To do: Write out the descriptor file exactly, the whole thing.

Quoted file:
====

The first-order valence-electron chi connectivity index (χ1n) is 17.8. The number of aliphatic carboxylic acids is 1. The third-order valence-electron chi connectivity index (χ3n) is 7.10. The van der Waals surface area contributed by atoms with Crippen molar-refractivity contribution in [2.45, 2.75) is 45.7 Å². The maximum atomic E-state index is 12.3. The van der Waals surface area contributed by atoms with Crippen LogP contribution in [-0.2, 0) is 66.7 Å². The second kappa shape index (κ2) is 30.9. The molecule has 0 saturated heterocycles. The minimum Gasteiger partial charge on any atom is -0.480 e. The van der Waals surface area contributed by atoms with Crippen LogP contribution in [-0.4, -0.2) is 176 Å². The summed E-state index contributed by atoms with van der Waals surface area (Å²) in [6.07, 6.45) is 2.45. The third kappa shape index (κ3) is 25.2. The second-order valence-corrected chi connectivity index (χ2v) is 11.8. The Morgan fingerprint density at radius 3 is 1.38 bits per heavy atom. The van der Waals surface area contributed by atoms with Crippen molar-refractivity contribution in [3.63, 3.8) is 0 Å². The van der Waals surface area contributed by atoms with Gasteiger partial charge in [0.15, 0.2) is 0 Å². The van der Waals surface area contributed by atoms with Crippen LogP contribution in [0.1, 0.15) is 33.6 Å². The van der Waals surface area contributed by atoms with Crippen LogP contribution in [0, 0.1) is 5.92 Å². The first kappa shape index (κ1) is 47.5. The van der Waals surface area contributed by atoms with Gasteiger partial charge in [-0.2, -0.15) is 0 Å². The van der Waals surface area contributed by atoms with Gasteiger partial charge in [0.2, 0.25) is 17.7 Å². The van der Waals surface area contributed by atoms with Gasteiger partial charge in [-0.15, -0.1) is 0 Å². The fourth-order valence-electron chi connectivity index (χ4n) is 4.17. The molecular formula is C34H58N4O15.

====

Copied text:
The first-order valence-electron chi connectivity index (χ1n) is 17.8. The number of aliphatic carboxylic acids is 1. The third-order valence-electron chi connectivity index (χ3n) is 7.10. The van der Waals surface area contributed by atoms with Crippen molar-refractivity contribution in [2.45, 2.75) is 45.7 Å². The maximum atomic E-state index is 12.3. The van der Waals surface area contributed by atoms with Crippen LogP contribution in [-0.2, 0) is 66.7 Å². The second kappa shape index (κ2) is 30.9. The molecule has 0 saturated heterocycles. The minimum Gasteiger partial charge on any atom is -0.480 e. The van der Waals surface area contributed by atoms with Crippen LogP contribution in [-0.4, -0.2) is 176 Å². The summed E-state index contributed by atoms with van der Waals surface area (Å²) in [6.07, 6.45) is 2.45. The third kappa shape index (κ3) is 25.2. The second-order valence-corrected chi connectivity index (χ2v) is 11.8. The Morgan fingerprint density at radius 3 is 1.38 bits per heavy atom. The van der Waals surface area contributed by atoms with Crippen molar-refractivity contribution in [3.63, 3.8) is 0 Å². The van der Waals surface area contributed by atoms with Gasteiger partial charge in [0.15, 0.2) is 0 Å². The van der Waals surface area contributed by atoms with Crippen LogP contribution in [0.1, 0.15) is 33.6 Å². The van der Waals surface area contributed by atoms with Crippen LogP contribution in [0, 0.1) is 5.92 Å². The first kappa shape index (κ1) is 47.5. The van der Waals surface area contributed by atoms with Gasteiger partial charge in [-0.2, -0.15) is 0 Å². The van der Waals surface area contributed by atoms with Gasteiger partial charge in [0.2, 0.25) is 17.7 Å². The van der Waals surface area contributed by atoms with Gasteiger partial charge in [-0.15, -0.1) is 0 Å². The fourth-order valence-electron chi connectivity index (χ4n) is 4.17. The molecular formula is C34H58N4O15.